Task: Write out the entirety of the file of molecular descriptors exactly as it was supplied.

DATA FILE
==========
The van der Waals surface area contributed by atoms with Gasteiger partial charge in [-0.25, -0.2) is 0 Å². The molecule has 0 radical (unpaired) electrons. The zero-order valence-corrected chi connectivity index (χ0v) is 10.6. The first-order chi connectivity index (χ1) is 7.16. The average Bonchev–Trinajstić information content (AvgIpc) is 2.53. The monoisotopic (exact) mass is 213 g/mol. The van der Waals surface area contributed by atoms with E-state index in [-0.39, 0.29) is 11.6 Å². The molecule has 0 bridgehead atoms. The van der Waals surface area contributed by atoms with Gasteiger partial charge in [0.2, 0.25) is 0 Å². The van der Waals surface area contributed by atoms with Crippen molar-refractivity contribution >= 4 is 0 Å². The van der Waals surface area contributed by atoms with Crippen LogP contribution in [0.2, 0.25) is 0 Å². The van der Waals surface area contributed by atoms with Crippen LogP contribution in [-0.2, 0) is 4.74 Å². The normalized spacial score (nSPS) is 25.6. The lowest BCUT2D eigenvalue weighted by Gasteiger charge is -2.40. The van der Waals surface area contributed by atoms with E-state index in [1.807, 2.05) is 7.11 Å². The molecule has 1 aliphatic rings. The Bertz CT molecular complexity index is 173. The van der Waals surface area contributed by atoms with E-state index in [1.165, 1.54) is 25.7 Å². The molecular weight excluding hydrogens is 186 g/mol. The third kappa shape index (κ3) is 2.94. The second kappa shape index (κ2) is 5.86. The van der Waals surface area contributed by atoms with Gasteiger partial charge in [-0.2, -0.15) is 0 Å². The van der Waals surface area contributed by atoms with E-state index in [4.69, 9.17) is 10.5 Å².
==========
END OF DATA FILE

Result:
The van der Waals surface area contributed by atoms with Gasteiger partial charge in [-0.25, -0.2) is 0 Å². The molecule has 0 radical (unpaired) electrons. The zero-order valence-corrected chi connectivity index (χ0v) is 10.6. The first-order chi connectivity index (χ1) is 7.16. The average Bonchev–Trinajstić information content (AvgIpc) is 2.53. The monoisotopic (exact) mass is 213 g/mol. The van der Waals surface area contributed by atoms with E-state index in [-0.39, 0.29) is 11.6 Å². The molecule has 0 bridgehead atoms. The van der Waals surface area contributed by atoms with Gasteiger partial charge in [0.2, 0.25) is 0 Å². The van der Waals surface area contributed by atoms with Crippen molar-refractivity contribution >= 4 is 0 Å². The van der Waals surface area contributed by atoms with Crippen LogP contribution in [0.2, 0.25) is 0 Å². The van der Waals surface area contributed by atoms with Crippen LogP contribution in [-0.2, 0) is 4.74 Å². The normalized spacial score (nSPS) is 25.6. The lowest BCUT2D eigenvalue weighted by Gasteiger charge is -2.40. The van der Waals surface area contributed by atoms with E-state index in [1.807, 2.05) is 7.11 Å². The molecule has 1 aliphatic rings. The Bertz CT molecular complexity index is 173. The van der Waals surface area contributed by atoms with E-state index in [1.165, 1.54) is 25.7 Å². The molecular weight excluding hydrogens is 186 g/mol. The third kappa shape index (κ3) is 2.94. The second kappa shape index (κ2) is 5.86. The van der Waals surface area contributed by atoms with Gasteiger partial charge in [-0.2, -0.15) is 0 Å². The van der Waals surface area contributed by atoms with E-state index in [4.69, 9.17) is 10.5 Å².